For Egypt, Promise of 1979 Peace Still Unfulfilled
It is not surprising, really, that there was no cheering here. The timing could hardly have been worse, with memories still fresh of the Israeli offensive in Gaza.
But mention of the anniversary also served as a reminder of promises unfulfilled. Egyptians were told that the treaty would lead to a comprehensive peace, and it did not. They were told that it would allow the government to focus on political, social and economic development, instead of war. But they still live in an authoritarian state, defined for many by poverty.
Egyptians were told that the treaty would give them a voice to advocate for the Palestinians. But few see it as having turned out that way.
“Today Egypt is not influential in anything,” said Osama Anwar Okasha, a leading Egyptian television writer. “It is a third-class country in this region. Egypt was the leading country and it gave up this leading role. Now it is like a postman, delivering messages.”
The public mood is dark all around right now, and the sentiment points to the treaty as the start of Egypt’s decline and diplomatic impotence.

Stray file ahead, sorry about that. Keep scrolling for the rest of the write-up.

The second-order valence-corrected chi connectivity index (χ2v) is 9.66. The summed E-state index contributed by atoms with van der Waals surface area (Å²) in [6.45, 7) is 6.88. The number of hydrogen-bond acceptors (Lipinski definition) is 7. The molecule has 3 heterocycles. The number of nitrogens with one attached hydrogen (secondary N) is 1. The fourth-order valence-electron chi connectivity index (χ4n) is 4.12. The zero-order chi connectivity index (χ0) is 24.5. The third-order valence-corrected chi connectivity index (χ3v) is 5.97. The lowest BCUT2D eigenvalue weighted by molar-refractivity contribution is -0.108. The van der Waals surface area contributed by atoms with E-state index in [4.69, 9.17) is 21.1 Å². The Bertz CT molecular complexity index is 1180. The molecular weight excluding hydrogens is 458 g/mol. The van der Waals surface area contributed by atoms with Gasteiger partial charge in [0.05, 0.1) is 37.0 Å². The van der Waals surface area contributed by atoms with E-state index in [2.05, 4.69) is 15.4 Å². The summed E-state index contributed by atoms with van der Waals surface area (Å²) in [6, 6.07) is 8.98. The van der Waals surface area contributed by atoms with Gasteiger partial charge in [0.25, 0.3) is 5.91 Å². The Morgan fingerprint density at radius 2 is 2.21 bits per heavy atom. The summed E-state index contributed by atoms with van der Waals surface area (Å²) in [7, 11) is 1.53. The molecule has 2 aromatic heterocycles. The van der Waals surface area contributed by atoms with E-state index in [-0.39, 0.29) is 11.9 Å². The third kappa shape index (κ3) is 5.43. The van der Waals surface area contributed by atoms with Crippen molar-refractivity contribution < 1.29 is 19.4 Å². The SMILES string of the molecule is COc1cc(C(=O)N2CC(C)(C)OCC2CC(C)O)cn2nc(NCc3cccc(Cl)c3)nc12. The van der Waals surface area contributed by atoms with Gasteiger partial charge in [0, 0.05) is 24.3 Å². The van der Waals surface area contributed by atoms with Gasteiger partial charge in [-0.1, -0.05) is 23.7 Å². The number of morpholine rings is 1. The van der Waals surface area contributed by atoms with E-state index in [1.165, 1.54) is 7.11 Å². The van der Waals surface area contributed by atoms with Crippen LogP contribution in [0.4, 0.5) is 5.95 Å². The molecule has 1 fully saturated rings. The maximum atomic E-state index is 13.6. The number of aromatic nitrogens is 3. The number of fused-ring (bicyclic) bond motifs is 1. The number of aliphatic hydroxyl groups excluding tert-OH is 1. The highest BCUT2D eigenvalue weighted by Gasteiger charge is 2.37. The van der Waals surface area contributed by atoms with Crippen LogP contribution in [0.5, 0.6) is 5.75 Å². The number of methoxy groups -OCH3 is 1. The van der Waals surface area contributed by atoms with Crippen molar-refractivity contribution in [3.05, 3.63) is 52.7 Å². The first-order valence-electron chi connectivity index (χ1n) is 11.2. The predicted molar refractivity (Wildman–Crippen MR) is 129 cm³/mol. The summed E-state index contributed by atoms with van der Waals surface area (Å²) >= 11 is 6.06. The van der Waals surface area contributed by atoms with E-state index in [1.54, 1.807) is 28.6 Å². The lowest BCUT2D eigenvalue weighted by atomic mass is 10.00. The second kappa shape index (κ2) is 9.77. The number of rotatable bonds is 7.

“Of course the treaty is not the cause of all of this, but it was the initial seed,” said Fahmy Howeidy, a writer and political analyst in Cairo.
The peace treaty between Israel and Egypt is a bedrock of the Middle East peace process, positioning Egypt as a key player in every international diplomatic effort to resolve the Palestinian conflict. It is a pillar of Egypt’s foreign policy, as well, and an institutional given among Egypt’s governing class. President Hosni Mubarak has demonstrated that he is committed to the treaty, and to the diplomatic process and political system that built and supports the treaty.
“This peace treaty is not good for Egypt,” said Ashraf Maged, 22, a business student at Cairo University. “What did we ever get from it, in 30 years? I don’t think the peace treaty is useful because in reality there is no peace; war is what we see.”
Mr. Maged’s sentiments are widespread but also reflect a generational divide. Many among the older generation, men and women who lived through or fought in three wars with Israel, often say they see the peace treaty as a necessary evil, an end to fighting that sapped the country of its resources and left many dead and bloodied. They say it was not so much about normalizing relations, which has never happened. It was just about ending the wars.
“Young people who say the peace was a bad thing don’t understand how it was in those days,” said Amir Muhammad Ragab, 58, who fought in the 1973 war and now owns a furniture shop. “They think war is like in movies. They think with their hearts, not their head. They don’t understand the price we paid for peace, the blood and effort it took. We don’t want to go back to this.”
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